Uganda has been ranked among the top 20 countries in the world with the greatest number of people lacking access to clean fuel and technologies for cooking.

According to the Energy Progress Report for 2021, a product of a partnership between the World Bank and bodies such as the International Energy Agency, Uganda is ranked alongside Nigeria, Ethiopia, Democratic Republic of the Congo, United Republic of Tanzania, Kenya, Mozambique, Madagascar, Ghana and Niger in terms of using cooking fuel that is not environmentally friendly.

“For the first time, in 2019, more people without access to clean fuels and technologies reside in Sub-Saharan Africa than in any other region. Close to 900 million people or around 85 percent of the population in the region lack clean cooking access, accounting for 35 percent of the global access deficit,” the report states.

“Current trends suggest that unless rapid action is taken to scale up clean cooking, the world will fall short of the universal access target for clean cookingby almost 30 percent, achieving only 72 percent of the population in 2030,” it adds.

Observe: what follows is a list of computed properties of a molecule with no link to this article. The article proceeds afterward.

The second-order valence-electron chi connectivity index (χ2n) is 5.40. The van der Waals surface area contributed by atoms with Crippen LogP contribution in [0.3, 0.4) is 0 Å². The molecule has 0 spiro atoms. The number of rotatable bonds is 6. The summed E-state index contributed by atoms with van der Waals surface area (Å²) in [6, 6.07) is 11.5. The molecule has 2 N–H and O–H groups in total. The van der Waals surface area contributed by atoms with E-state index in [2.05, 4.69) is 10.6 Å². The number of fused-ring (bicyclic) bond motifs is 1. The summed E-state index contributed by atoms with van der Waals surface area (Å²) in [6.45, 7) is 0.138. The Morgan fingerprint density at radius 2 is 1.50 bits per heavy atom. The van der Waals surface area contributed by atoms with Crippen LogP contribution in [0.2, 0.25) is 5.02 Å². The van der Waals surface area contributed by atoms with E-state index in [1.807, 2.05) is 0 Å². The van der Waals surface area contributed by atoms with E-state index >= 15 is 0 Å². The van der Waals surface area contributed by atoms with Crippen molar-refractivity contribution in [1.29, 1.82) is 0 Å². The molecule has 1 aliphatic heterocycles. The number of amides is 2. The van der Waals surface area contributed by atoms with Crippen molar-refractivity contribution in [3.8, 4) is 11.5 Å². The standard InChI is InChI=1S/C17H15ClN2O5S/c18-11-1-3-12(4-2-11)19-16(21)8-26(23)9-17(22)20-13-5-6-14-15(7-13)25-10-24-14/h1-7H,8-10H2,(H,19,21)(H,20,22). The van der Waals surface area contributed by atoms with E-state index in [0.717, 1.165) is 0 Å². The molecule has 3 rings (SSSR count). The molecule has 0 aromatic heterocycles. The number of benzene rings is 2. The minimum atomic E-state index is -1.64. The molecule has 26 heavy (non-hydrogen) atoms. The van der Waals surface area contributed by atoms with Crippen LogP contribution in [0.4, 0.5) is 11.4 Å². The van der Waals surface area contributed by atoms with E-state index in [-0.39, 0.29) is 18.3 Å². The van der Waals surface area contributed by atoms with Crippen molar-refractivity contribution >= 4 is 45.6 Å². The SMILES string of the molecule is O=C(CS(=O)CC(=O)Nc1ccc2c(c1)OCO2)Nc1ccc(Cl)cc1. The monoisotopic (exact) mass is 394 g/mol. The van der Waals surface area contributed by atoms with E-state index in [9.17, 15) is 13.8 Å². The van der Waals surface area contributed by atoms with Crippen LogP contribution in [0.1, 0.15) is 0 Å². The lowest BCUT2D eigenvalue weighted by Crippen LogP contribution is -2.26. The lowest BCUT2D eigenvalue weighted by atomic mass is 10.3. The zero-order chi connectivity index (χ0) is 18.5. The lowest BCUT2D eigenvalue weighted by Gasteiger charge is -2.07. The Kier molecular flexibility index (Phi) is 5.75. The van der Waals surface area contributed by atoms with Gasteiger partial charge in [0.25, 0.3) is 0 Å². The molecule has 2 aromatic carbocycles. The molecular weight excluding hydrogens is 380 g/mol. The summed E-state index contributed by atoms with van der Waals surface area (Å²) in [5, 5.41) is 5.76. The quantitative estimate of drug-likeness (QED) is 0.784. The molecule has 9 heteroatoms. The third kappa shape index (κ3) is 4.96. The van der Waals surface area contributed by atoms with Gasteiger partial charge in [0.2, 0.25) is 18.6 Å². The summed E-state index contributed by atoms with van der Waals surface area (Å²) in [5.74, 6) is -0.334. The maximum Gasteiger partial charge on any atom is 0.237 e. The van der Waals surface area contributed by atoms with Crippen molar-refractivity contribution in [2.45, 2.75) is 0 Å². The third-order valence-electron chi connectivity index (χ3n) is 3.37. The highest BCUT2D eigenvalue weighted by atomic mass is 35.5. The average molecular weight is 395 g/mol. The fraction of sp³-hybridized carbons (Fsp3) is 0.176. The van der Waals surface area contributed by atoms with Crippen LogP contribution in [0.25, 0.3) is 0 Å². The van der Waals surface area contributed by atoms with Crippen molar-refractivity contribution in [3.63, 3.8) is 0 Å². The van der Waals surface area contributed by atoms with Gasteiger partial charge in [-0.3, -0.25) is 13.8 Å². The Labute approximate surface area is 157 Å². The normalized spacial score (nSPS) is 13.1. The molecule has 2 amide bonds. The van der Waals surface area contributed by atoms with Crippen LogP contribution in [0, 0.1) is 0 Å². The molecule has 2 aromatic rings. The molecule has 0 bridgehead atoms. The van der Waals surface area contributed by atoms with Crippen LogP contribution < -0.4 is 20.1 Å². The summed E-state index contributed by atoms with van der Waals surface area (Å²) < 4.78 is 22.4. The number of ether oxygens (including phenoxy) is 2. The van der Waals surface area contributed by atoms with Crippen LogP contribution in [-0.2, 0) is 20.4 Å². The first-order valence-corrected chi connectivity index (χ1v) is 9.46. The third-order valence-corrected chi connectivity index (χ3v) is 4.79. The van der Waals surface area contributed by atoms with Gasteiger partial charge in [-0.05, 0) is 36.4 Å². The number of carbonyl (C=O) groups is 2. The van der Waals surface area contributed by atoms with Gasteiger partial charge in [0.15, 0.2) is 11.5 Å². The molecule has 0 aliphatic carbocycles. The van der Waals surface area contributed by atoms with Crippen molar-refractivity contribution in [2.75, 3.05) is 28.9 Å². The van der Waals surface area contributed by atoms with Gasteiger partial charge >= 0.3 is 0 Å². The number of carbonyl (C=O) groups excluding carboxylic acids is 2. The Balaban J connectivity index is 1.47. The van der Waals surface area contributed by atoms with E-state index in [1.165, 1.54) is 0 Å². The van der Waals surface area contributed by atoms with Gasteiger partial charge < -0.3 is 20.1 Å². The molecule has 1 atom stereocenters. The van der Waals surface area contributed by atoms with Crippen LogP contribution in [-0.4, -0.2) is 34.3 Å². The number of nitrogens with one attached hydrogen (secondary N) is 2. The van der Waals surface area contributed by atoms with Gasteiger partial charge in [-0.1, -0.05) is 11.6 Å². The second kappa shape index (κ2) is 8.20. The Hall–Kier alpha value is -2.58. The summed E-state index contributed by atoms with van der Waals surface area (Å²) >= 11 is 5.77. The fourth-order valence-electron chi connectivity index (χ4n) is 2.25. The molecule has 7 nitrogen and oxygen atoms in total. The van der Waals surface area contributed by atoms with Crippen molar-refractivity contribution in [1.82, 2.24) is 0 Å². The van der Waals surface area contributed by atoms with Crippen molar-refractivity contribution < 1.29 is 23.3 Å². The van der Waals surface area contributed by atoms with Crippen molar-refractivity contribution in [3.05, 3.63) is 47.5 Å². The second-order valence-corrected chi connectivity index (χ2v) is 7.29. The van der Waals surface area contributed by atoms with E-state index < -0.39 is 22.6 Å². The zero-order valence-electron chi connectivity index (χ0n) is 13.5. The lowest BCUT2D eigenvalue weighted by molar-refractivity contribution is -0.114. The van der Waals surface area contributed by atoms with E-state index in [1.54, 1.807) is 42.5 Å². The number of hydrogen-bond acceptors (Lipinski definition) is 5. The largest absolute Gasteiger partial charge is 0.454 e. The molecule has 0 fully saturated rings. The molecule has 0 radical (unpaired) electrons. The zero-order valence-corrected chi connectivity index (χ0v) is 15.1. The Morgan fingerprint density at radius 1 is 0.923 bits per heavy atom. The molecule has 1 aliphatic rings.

The report’s findings agree with the 2016/2017 Uganda National Household Survey, which noted that 90 per cent of households use biomass (firewood or charcoal for cooking). From the Uganda National Charcoal Survey, 2016 policy brief report by the Ministry of Energy and Mineral Development (the Green Charcoal project), it was also noted that the country loses 60 million metric tonnes of wood annually.

The report adds that while Sub-Saharan Africa has the largest share of renewable sources in its energy supply, it is not modern – 85 percent is traditional uses of biomass.

 Latin America and the Caribbean have the largest share of modern renewable energy uses, thanks to hydropower for electricity, bioenergy for industrial processes and biofuels for transport, the report states.

Nevertheless, the report hails Uganda for increasing access to electricity. Among the 20 countries with the largest access deficits, Bangladesh, Kenya, and Uganda showed the greatest improvement since 2010, thanks to the rural electrification policy.

The report adds that international public financial flows to developing countries in support of clean energy amounted to $14 billion in 2018, a 35 percent decrease from an all-time high of $21.9 billion the year before.

The Energy Progress Report monitors global, regional and country progress on the three targets of the United Nations Sustainable Development Goal 7: access to energy and clean cooking, renewable energy, and energy efficiency. It identifies priorities for action and best practices that have proven successful in helping policy makers and development partners understand what is needed to overcome challenges.